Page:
Winter and I are not friends!

Reposted from Austen Authors!

Posted on March 19, 2015 by Brenda J Webb • 10 Comments

wearing pattens to protect her shoes smallerBeing born and raised in the southern United States, I have never been a fan of cold weather. While I don’t care for really hot weather either, if I had to choose between sweating to death or being turned into a popsicle, I would definitely choose the former.

I have many dear friends who live in the frozen tundra of the northern states and they seem to cope really well. Still, every year when winter begins to extend its icy grip with blizzards, frozen lakes and truckloads of snow, I cannot help but wonder why they don’t move to a milder climate. Logically, I suppose work and family keep them rooted to their particular hometown and,  if everyone moved south, who would be left to shovel the snow?

Understandably, many yanks migrate south when the temperature drops. After all, everyone deserves to thaw out at least once during the winter. The snowbirds, as they are called in the south, suddenly appear like blackbirds in a corn field and disappear just as swiftly in April or May. My theory is that while they enjoy the milder winters, they really can’t handle the heat.imagesWX0FZD9E

As a writer, I have become very cognizant of the weather in my stories. If the scene involves turmoil for my characters, I may have a storm raging simultaneously. If our lovers are engaged in a tender moment, the heavens are likely to be cloudless. Weather is used as a common plot device in JAFF books, mainly because it is so easy to have Darcy and Elizabeth stranded by either rain or snow, which forces them to communicate. I wrote just such a scene at the beginning of my book, Mr. Darcy’s Forbidden Love, where our dear couple is stranded alone overnight because of a flood.

Though I took into account the hardships of living in the early 1800s when I began writing novels, I was not aware that England received so much snow and ice in the winter. Then I came across several articles about the Frost Fairs, which were held on the River Thames. I found them fascinating. Between 1309 and 1814 the lower section of the river froze solid at least 23 times in the London area. By the seventeenth century, however, Londoners were venturing out onto the ice of the frozen river to enjoy impromptu events which came to be known as Frost Fairs.

According to my research, the last Frost Fair was held on February 1, 1814 and lasted four days. It even featured an elephant being led across the river below Blackfriars Bridge. An oil on canvas painting (below) of the fair from 1684 depicts coaches, sledges and sedan-chairs on the ice as a game of ninepins is played.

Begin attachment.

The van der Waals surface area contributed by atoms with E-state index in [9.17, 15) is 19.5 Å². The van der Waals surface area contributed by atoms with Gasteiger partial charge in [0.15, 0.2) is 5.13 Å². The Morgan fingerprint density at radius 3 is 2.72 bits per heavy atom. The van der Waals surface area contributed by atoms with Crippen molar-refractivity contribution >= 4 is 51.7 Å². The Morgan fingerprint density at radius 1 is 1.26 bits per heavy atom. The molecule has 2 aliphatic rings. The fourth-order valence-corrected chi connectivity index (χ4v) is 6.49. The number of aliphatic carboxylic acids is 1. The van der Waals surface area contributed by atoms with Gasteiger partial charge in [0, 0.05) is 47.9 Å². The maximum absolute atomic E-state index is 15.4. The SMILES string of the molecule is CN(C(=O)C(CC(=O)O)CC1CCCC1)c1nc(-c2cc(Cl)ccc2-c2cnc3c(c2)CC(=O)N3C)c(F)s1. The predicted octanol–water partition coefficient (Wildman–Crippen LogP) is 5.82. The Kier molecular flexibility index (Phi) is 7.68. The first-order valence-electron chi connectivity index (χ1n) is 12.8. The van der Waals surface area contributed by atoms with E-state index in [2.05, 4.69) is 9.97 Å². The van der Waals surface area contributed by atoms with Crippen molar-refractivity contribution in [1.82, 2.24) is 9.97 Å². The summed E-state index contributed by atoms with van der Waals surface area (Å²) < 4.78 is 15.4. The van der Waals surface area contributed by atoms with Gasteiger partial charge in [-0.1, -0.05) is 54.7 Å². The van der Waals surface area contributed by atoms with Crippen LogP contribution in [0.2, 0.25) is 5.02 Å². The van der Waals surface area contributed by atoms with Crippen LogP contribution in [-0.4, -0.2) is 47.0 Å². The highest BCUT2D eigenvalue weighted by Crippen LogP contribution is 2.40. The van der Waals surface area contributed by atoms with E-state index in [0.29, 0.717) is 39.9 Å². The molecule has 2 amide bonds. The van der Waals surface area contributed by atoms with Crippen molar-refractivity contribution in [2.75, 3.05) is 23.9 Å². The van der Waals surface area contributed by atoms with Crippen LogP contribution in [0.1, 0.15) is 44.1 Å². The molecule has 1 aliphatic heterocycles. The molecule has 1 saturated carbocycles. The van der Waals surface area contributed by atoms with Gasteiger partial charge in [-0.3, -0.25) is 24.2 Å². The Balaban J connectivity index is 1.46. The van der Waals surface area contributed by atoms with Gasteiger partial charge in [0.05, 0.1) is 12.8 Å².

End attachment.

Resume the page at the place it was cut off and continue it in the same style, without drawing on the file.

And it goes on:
1684 oil on canvas painting called A Frost Fair on the Thames at Temple StairsMoreover, it was said that there were up to ten printing presses in operation making cards and popular sheet-music of the time. A printer named George Davis published a 124-page book, Frostiana: or a History of the River Thames in a Frozen State, and the entire book was type-set and printed in Davis’s stall. Unlicensed gambling, drinking and dancing were likely the greatest draws at the fairs, there were stalls selling food, drink, souvenirs and personalized keepsakes for just a few pennies. Featured in the Museum of London’s A souvenir tankard from the frost fair of 1683set of memorabilia are a souvenir tankard from the frost fair of 1683 and a souvenir silver spoon from the frost fair of 1683 to 1684.

 

The inscription on the spoon says: ‘This was bought at the faire kept upon the Midle of ye Thames against ye Temple in the great frost on souvenir silver spoon from the frost fair of 1683 to 1684the 29 of January 1683/4.’

After 1814, the climate grew milder. Old London Bridge was demolished in 1831 and replaced with a new bridge with wider arches, which allowed the tide to flow more freely. Once the new bridge opened, the Thames never froze over in the London area again, despite temperatures dropping to -20C at times in the notoriously cold winter of 1895.

You may be asking yourself why I went from talking about the weather in the United States to frozen rivers in Regency England. The answer is simple. Since I began writing Jane Austen inspired tales, I look at everything in the context of what people in that era would have seen or done. It’s an obsession that I fear I shall never overcome (not that I should ever want to).

I hope that by now the worst of the winter is over, and March is going out like a lamb. I am eager to see lilies push up through the soil once more. My lawn is huge and has no top soil. The hard clay makes it impossible to grow flowers unless they are in pots or beds. Though my little lily plot is new and not well established, when it springs back to life, I am reminded of Genesis 8:22:

“As long as the earth endures, seedtime and harvest, cold and heat, summer and winter, day and night will never cease.”

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With all the cares of this life, I find comfort in knowing that everything continues just as God planned. It gives me a sense of peace. How about you

Valentine’s Day—Bah Humbug!

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Since we have just celebrated the holiday, allow me to explain why Valentine’s Day has lost some of its appeal for me. In spite of the fact that I dearly love chocolate, Russell Stover being my preference, 275X230I am at the age that I can no longer pretend that calories and sugar don’t count if consumed on a holiday. My doctor has been telling me that for years—though, just between you and me, I believe she’s opposed to anything that makes me happy, like not exercising.